In the study presented here, we examine our own Illinois RiverWatch program as a case study for how issues of accessibility and EJ can play out in a large statewide citizen science program. Illinois RiverWatch has been operating for almost 25 years and has trained more than 3,000 citizen scientists to collect stream-monitoring data. One important characteristic of this program is that participants choose the stream sites they monitor, with many citizen scientists returning to the same site year after year. This means that the people in the program directly drive the research design by choosing the locations that will be monitored. We examined the demographics of our program participants to not only assess whether our program is accessible to people at high risk of experiencing environmental injustice, but also to investigate whether disparities in participation could be introducing bias into site selection and the scientific data we collect. Thus, we set out to determine if our RiverWatch participants are demographically and geographically representative of Illinois’ population in general, and also whether RiverWatch stream site locations are underrepresenting areas of high EJ concern across the state. We assert that uncovering disparities in citizen science programs is important not only for the benefit of potential participants, but also for the quality of the data collected: Two stated goals of RiverWatch are to monitor rivers throughout the whole state and to obtain data that is accurately representative, generalizable, and complete.
Illinois RiverWatch is a volunteer stream-monitoring program that began in 1995 as a part of the Critical Trends Assessment Program operated by the Illinois Department of Natural Resources. The RiverWatch program transitioned to the National Great Rivers Research and Education Center (NGRREC) in 2006, a satellite campus of Lewis and Clark Community College. During the course of the program, Illinois RiverWatch citizen scientists have conducted stream monitoring on more than 900 stream sites around the state, with many volunteers returning to monitor the same stream annually. The training program consists of 6 hours of in-person instruction to become a certified citizen scientist, and includes hands-on experiential instruction in both an indoor space and an outdoor stream site. The RiverWatch program teaches citizen scientists to collect data on a variety of biological and physical characteristics of the river, with an emphasis on aquatic macroinvertebrates as bioindicators of overall stream health (Young 2015; Blake and Rhanor 2020). Following training, citizen scientists collect data on their own at stream sites around the state and later submit their written data on stream habitat conditions and types of macroinvertebrates collected, along with a physical sample of the preserved macroinvertebrates they collected. We also offer open laboratory sessions to assist citizen scientists in identifying what they have collected and to conduct outside quality control checks through the Illinois Natural History Survey.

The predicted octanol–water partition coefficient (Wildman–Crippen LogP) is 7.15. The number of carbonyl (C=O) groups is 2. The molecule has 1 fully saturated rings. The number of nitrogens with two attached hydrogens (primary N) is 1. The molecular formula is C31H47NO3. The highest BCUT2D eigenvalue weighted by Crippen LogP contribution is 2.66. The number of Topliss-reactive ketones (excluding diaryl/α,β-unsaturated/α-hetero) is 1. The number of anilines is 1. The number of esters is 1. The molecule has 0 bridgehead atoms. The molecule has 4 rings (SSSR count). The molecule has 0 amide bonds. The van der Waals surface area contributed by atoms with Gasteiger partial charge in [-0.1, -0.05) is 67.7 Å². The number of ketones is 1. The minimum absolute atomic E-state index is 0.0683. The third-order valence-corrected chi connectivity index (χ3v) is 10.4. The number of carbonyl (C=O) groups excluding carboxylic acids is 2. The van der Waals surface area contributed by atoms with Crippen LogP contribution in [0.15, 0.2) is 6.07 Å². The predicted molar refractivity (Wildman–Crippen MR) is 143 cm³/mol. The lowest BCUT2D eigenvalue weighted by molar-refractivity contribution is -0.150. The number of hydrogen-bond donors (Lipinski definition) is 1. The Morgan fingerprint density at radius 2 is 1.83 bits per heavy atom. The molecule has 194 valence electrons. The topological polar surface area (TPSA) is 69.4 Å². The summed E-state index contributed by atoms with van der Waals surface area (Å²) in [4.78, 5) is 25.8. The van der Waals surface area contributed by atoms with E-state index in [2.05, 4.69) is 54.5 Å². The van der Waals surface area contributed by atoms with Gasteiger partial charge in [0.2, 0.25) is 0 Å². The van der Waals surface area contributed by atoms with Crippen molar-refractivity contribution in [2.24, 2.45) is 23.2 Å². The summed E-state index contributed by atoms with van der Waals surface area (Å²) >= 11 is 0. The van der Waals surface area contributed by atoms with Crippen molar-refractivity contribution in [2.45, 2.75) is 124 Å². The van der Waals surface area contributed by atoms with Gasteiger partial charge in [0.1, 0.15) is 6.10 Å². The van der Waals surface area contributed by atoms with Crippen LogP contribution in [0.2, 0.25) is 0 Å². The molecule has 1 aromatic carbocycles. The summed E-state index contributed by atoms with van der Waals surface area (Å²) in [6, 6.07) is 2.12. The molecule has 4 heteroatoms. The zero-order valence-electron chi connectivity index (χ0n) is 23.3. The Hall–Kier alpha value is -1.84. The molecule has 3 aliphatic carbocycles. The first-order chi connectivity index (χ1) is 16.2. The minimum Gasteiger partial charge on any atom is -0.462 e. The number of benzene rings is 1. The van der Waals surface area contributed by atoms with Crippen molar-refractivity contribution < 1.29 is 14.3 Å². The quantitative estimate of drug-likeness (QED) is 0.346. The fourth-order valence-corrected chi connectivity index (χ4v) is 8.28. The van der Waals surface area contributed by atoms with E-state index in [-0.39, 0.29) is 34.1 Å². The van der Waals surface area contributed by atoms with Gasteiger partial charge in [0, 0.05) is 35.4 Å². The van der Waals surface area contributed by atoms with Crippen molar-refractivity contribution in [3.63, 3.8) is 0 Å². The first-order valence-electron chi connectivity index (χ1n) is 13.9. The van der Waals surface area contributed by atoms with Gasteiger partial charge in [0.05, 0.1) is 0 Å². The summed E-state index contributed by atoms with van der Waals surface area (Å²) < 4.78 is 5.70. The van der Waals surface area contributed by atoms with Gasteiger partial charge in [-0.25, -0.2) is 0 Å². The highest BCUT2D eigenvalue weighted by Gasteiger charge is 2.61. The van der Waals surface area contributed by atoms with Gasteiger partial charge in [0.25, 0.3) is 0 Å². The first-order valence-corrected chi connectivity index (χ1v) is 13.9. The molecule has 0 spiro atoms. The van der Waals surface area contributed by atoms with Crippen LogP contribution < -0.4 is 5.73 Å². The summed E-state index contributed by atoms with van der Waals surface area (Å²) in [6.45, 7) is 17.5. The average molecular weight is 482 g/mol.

We conducted an online survey to obtain demographic data on current RiverWatch participants. We built the survey in SurveyMonkey and sent the survey link to all of the citizen scientists who have participated in our program and for whom we had a recent viable email address through Constant Contact (824 email recipients). The survey made it clear to respondents that their responses would be confidential, as some questions contained sensitive information. We posed demographic questions that included inquiries about race, annual household income, and educational attainment; questions about their out-of-pocket costs incurred from their participation in the program; and other questions on experiences in the citizen science program that may be used in future studies relating to civic engagement trust, and reciprocity. We obtained 100 responses, although not every respondent answered every question (race n = 94, income n = 76, education n = 95, out-of-pocket costs n = 66). We compared these responses to the general population of Illinois using data from the US Census Bureau from the 2017 data release of the American Community Survey (ACS), which is based on 5-year estimates summarizing 2012–2016, using Chi-square tests for race and education. We used the ACS 5-year estimate data because this is available for areas with smaller populations, rather than yearly data only from areas with populations above 65,000.